National TV Upfront CPM Report and Analysis

By The Myers Report Archives
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2012-2013 National TV Upfront CPM Report (see analysis below)

     
 2012/13 Upfront Inflation Estimates 
     
 Daypart/ NetworkCPM Inflation 
 Broadcast   
 PrimetimeCPM Inflation RangeWeighted Average 
 ABC6.0% to 7.0%6.6% 
 CBS7.5% to 8.5%8.2% 
 NBC5.5% to 7.0%6.0% 
 Fox7.0% to 8.0%7.5% 
 CW5.0% to 6.0%5.4% 
 Weighted Average 6.9% 
     
 Broadcast Dayparts   
 AM News (7-9am)2.0% to 4.5%3.0% 
 Daytime6.0% to 9.0%7.0% 
 Evening News3.5% to 6.0%4.5% 
 Latenight4.0% to 6.0%5.0% 
 Weighted Average 5.2% 
     
 Cable   
 Broad Based 6.0% to 9.5%8.0% 
 Niche 5.0% to 8.0%6.5% 
 Lower Rated 2.0% to 4.0%2.5% 
 Weighted Average 6.7% 
 Kids Holiday Season3.5% to 8.5%6.5% 
 Kids Non-Holiday0% to 3.0%2.0% 
     
 Syndication   
 High Demand 5.0% to 8.0%7.5% 
 Mid-Demand 3.0% to 6.0%4.5% 
 Low Demand1.0% to 3.0%2.0% 
 Weighted Average 5.0% 
     
 Hispanic   
 Broadcast6.0% to 8.0%7.0% 
 Cable3.0% to 6.5%5.0% 
 Weighted Average 6.50% 
     
 NFL   
 NFL7.0% to 9.0%8.0% 
     
 Source: Jack Myers Media Business Report Upfront Analysis 2012 
 Weighted Network Averages are based on average CPM generated by the network or network grouping, not on straight average 
 Weighted Category Averages are based on total ratings available by each media option within each category. 
 Data compiled from multiple industry sources. 
     
     

Analysis

Overall television industry cost-per-thousand increases generated in the 2012-2013 Upfront marketplace averaged 6.0 percent, according to an industry survey conducted by Jack Myers Media Business Report. Broadcast network primetime and overall cable network CPMs were slightly less than 7.0 percent, with original cable series and selected broadcast series edging into the double digits; lower demand content generated significantly lower increases. The data above reflects a consolidated perspective from several agencies and media sales organizations. Individual advertisers paid increases greater or less than the ranges identified due to specific requirements, sponsorships, demand factors, legacy relationships, etc. The averages are weighted based on available supply and best estimates of network/category pricing distribution and demand for selected inventory.

Last year, broadcast networks generated an average 9.5% increase in primetime CPMs, compared to 6.9% this year. The overall weighted CPM increase for all national television last year was 8.75% compared to this year's 6.0% average. Wall St. analysts had predicted 7.0% to 12.0% increases for broadcast primetime and 10.0% to 15.0% for Cable networks, believing that "networks…would need to see at least a 7.0% CPM increase to keep earnings flat and would need 12.0% to hit the roughly 8.0% earnings growth targets on the street." Last April, Jack Myers Media Business Report projected "broadcast CPMaverages will increase low-to-mid single digits while average cable CPMs will increase mid-to-high single digits."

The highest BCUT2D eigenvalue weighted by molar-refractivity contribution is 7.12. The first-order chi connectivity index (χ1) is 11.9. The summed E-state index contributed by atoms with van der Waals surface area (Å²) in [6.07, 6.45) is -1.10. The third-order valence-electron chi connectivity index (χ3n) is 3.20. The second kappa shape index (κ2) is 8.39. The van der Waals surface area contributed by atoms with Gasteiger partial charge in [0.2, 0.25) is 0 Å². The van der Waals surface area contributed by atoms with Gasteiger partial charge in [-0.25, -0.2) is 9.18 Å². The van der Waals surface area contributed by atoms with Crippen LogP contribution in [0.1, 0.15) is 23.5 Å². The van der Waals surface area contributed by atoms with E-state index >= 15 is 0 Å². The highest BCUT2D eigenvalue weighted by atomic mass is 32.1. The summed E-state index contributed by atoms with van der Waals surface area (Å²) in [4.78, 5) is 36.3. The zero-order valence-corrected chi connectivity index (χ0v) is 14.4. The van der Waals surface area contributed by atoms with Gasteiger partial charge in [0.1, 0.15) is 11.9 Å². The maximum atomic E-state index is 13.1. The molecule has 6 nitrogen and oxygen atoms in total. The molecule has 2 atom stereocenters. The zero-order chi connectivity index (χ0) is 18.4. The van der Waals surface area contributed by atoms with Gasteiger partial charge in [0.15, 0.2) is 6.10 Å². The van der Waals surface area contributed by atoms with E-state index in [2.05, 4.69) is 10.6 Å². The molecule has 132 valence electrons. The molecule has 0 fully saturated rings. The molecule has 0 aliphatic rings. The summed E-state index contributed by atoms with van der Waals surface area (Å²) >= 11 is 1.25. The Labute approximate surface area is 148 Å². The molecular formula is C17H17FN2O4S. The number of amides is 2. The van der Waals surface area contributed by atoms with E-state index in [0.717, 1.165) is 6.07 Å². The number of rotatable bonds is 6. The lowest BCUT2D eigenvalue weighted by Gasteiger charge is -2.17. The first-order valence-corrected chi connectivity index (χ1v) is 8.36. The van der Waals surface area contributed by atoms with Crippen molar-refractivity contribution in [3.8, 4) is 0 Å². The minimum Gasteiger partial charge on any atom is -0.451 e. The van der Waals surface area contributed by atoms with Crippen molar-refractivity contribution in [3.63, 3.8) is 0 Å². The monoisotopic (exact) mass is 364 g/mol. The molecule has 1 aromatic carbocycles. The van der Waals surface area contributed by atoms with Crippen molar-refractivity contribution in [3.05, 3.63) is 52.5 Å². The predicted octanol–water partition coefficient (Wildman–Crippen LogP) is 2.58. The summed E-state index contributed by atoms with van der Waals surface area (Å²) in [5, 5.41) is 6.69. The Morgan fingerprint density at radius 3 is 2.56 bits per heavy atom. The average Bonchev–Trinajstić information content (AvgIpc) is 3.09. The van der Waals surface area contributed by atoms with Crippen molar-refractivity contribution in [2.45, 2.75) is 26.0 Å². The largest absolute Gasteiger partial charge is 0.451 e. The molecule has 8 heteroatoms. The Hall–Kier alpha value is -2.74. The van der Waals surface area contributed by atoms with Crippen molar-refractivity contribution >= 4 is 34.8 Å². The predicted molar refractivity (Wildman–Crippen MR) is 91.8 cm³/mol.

Also in advance of the Upfront, agency media buyers predicted conservative 2.0% to 5.0% CPM increases for the broadcast nets and slightly higher for cablers. Network sellers argued that market demand would justify 8.0% to 11.0% CPM gains for broadcast primetime and similar results for cable nets. Unlike Congress, buyers and sellers were obviously able to reach a compromise and split the difference in their negotiations. Syndication tracked overall on par with cable networks, while advertiser demand for Hispanic television again failed to meet the high expectations of the networks, although there was strong demand for selected inventory and an increase in the number of advertisers using Hispanic media. NFL inventory, among the most valued in the industry, was only able to achieve CPM growth comparable to high demand broadcast, cable and syndication. Seasonal kid's inventory also experienced significiant CPM gains with Nickelodeon and Turner's Cartoon Network driving growth.

Cost inflation in this year's Upfront may have been lower than last year, and while broadcast network sell-out levels also declined slightly. The availability of more digital inventory for sale by the networks played a significant role in enabling the broadcast networks to achieve positive revenue growth and the cable nets to meet revenue targets. In my report next week, I'll share an overview of overall sell-out levels achieved by national television media in this year's Upfront, accompanied by a perspective on the outlook for digital video ad revenues in 2013 and beyond.

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